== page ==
Women, please take note. New mothers exposed to cigarette smoke in their homes may stop breastfeeding sooner as compared to those who are not exposed to second-hand smoke, a new study suggests.
The study, published in the journal Breastfeeding Medicine, found that exposure to household smokers had a substantial negative effect on breastfeeding practices.
"Our study showed that just being in a smoking household—whether it was the husband, mother or member of the extended family—reduced the time that a child was breast fed," said lead author Marie Tarrant, professor at the University of British Columbia's Okanagan Campus in Canada.
"In fact, the more smokers there were in the home, the shorter the breastfeeding duration," Tarrant added.
For the study, the research team involved more than 1,200 women from four large hospitals in Hong Kong.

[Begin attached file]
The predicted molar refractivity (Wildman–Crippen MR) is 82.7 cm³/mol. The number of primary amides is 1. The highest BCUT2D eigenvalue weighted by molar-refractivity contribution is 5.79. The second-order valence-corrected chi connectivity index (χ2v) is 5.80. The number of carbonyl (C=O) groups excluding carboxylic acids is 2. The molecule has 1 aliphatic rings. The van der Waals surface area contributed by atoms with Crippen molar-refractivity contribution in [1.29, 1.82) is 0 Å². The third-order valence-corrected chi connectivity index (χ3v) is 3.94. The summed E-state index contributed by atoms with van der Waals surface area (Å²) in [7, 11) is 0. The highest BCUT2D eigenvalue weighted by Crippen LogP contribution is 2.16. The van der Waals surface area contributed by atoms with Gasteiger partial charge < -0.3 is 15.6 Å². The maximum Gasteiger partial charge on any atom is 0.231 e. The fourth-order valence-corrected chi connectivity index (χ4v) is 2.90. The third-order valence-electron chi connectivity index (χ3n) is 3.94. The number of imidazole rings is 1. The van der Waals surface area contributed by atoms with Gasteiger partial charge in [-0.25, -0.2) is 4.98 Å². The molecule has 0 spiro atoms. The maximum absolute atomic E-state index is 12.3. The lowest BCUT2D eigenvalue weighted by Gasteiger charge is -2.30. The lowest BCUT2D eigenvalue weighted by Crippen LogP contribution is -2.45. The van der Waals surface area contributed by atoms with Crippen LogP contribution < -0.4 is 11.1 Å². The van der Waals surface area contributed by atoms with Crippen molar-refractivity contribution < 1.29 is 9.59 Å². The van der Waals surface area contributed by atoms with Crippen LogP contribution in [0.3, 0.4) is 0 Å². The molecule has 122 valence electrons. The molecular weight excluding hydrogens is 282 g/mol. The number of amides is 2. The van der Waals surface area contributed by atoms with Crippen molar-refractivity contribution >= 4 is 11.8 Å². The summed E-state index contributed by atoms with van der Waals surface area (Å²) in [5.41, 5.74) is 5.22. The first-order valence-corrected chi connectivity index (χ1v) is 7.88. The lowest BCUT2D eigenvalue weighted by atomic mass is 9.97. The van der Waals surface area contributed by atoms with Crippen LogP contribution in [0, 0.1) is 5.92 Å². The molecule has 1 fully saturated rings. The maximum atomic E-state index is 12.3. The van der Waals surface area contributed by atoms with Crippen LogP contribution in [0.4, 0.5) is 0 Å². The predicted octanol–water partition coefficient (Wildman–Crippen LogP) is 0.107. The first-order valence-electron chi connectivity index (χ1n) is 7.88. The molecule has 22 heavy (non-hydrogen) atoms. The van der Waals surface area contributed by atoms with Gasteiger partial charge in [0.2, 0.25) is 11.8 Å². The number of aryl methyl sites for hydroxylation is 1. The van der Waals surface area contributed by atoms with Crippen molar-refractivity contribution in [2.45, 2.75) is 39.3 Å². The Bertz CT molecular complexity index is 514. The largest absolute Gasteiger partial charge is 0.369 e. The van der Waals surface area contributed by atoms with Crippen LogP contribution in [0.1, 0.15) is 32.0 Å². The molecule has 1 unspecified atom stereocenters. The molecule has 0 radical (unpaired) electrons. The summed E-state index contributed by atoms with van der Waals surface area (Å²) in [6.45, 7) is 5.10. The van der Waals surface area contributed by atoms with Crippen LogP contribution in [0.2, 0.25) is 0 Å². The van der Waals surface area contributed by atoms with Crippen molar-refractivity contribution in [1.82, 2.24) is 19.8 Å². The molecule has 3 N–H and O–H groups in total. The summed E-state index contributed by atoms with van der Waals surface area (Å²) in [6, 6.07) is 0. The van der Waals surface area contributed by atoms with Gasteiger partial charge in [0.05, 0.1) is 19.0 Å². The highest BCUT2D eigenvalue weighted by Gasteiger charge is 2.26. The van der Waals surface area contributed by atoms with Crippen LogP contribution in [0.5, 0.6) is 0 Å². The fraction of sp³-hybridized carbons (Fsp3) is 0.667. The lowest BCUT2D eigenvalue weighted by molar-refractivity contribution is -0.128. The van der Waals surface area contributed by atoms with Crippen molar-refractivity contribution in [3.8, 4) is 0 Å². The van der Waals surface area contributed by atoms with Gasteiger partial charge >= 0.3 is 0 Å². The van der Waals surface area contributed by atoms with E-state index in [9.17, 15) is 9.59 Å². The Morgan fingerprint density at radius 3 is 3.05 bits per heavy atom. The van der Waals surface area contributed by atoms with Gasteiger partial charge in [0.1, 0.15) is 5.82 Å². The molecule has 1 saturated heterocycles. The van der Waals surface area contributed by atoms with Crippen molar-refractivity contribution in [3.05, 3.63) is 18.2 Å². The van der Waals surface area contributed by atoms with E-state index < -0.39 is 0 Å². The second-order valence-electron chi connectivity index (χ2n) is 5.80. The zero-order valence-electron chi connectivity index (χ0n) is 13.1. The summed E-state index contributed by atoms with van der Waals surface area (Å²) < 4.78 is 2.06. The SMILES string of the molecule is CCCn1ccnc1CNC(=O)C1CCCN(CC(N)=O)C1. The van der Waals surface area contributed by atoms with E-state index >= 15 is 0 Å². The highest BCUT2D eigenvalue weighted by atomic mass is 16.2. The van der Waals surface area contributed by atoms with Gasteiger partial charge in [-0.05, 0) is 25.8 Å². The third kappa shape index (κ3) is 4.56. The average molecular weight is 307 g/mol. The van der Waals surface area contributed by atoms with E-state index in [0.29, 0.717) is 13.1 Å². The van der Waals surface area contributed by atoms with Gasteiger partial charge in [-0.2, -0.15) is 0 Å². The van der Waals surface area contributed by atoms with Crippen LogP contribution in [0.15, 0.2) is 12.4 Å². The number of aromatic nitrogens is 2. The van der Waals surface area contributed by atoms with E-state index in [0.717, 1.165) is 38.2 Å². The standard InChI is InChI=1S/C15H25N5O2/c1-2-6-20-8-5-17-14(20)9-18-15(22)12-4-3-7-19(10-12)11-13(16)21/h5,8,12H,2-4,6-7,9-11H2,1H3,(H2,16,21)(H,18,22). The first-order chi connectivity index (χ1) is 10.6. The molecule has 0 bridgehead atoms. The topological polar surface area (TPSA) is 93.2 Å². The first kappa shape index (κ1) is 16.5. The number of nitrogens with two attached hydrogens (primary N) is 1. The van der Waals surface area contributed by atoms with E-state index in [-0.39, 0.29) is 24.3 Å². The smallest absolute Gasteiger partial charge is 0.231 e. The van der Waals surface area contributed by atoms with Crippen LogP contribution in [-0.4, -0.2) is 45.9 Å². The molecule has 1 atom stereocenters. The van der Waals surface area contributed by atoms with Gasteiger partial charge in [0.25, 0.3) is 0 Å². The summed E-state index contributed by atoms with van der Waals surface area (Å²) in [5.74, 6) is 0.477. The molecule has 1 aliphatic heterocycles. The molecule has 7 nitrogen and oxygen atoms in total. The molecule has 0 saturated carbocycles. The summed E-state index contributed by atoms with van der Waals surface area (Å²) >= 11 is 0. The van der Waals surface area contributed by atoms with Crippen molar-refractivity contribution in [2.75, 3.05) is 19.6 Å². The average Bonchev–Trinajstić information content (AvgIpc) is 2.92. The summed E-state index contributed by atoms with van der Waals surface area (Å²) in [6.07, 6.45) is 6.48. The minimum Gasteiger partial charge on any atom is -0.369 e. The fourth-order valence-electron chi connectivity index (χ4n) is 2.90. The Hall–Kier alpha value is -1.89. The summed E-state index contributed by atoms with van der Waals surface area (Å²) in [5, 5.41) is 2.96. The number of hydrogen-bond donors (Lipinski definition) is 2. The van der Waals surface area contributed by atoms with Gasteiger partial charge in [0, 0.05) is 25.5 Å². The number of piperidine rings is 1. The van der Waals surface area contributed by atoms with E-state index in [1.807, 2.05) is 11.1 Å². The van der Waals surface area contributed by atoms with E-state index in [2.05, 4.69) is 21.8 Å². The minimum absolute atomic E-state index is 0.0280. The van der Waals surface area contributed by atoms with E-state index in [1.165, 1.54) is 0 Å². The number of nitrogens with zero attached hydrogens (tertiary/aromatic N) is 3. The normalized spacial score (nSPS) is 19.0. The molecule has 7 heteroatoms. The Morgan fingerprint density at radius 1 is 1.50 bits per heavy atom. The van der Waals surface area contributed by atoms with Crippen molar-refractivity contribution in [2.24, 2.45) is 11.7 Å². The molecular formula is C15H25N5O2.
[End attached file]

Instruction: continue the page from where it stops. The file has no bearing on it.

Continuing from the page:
The researchers found that more than one-third of participants had partners or other household members who smoked. And fathers who smoked were significantly less likely to prefer breastfeeding when compared with non-smoking partners.
"Our study did show that smoking partners may affect the mother's decision to stop breastfeeding and that paternal and household smoking exposure is strongly associated with a shorter breastfeeding duration," Tarrant said.
According to the researchers, nicotine is transmitted in the breastmilk to the child and it may reduce the overall quantity of the breastmilk. There is also the concern regarding the environmental exposure of second-hand smoke on the child
"We know the effects of environmental tobacco smoke on young babies is very detrimental as babies who are around smoking are more like to get respiratory infections and other experience other respiratory problems," Tarrant said.
"However, if a mother is breastfeeding, the benefits of her doing that still outweigh the negative effects of the smoking as long as she maintains good smoking hygiene and doesn't expose the baby to tobacco smoke."